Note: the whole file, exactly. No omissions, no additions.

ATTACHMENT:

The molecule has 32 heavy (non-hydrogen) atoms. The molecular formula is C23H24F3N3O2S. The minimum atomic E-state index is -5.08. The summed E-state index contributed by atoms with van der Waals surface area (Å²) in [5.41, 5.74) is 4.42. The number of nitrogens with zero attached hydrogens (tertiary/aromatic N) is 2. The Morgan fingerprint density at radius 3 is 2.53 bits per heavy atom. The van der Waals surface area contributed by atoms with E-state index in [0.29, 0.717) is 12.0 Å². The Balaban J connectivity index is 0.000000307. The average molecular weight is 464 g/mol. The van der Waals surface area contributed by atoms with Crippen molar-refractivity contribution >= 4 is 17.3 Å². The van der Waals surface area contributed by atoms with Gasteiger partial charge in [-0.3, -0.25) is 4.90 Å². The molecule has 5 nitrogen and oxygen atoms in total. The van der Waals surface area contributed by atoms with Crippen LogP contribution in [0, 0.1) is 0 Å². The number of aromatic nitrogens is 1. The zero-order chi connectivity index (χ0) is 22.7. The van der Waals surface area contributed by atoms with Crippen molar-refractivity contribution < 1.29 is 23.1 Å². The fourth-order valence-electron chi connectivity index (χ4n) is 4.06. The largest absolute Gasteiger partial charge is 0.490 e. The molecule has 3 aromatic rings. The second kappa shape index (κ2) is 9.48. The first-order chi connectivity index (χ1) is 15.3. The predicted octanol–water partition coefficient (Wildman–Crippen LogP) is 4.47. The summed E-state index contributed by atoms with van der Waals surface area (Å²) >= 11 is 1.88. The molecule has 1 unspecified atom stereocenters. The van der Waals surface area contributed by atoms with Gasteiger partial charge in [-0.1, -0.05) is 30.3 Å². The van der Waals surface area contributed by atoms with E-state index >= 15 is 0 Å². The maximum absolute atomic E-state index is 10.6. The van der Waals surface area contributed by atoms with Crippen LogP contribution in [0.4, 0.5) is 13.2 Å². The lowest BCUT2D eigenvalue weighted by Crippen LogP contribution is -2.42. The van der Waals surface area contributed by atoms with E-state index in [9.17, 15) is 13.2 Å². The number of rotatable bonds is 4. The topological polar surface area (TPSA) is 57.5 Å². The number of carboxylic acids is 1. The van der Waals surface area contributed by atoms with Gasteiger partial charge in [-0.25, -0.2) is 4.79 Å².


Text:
The molecule has 32 heavy (non-hydrogen) atoms. The molecular formula is C23H24F3N3O2S. The minimum atomic E-state index is -5.08. The summed E-state index contributed by atoms with van der Waals surface area (Å²) in [5.41, 5.74) is 4.42. The number of nitrogens with zero attached hydrogens (tertiary/aromatic N) is 2. The Morgan fingerprint density at radius 3 is 2.53 bits per heavy atom. The van der Waals surface area contributed by atoms with E-state index in [0.29, 0.717) is 12.0 Å². The Balaban J connectivity index is 0.000000307. The average molecular weight is 464 g/mol. The van der Waals surface area contributed by atoms with Crippen molar-refractivity contribution >= 4 is 17.3 Å². The van der Waals surface area contributed by atoms with Gasteiger partial charge in [-0.3, -0.25) is 4.90 Å². The molecule has 5 nitrogen and oxygen atoms in total. The van der Waals surface area contributed by atoms with Crippen LogP contribution in [0, 0.1) is 0 Å². The number of aromatic nitrogens is 1. The zero-order chi connectivity index (χ0) is 22.7. The van der Waals surface area contributed by atoms with Crippen molar-refractivity contribution < 1.29 is 23.1 Å². The fourth-order valence-electron chi connectivity index (χ4n) is 4.06. The largest absolute Gasteiger partial charge is 0.490 e. The molecule has 3 aromatic rings. The second kappa shape index (κ2) is 9.48. The first-order chi connectivity index (χ1) is 15.3. The predicted octanol–water partition coefficient (Wildman–Crippen LogP) is 4.47. The summed E-state index contributed by atoms with van der Waals surface area (Å²) >= 11 is 1.88. The molecule has 1 unspecified atom stereocenters. The van der Waals surface area contributed by atoms with Gasteiger partial charge in [-0.1, -0.05) is 30.3 Å². The van der Waals surface area contributed by atoms with E-state index >= 15 is 0 Å². The maximum absolute atomic E-state index is 10.6. The van der Waals surface area contributed by atoms with Crippen LogP contribution in [0.4, 0.5) is 13.2 Å². The lowest BCUT2D eigenvalue weighted by Crippen LogP contribution is -2.42. The van der Waals surface area contributed by atoms with E-state index in [9.17, 15) is 13.2 Å². The number of rotatable bonds is 4. The topological polar surface area (TPSA) is 57.5 Å². The number of carboxylic acids is 1. The van der Waals surface area contributed by atoms with Gasteiger partial charge in [-0.25, -0.2) is 4.79 Å².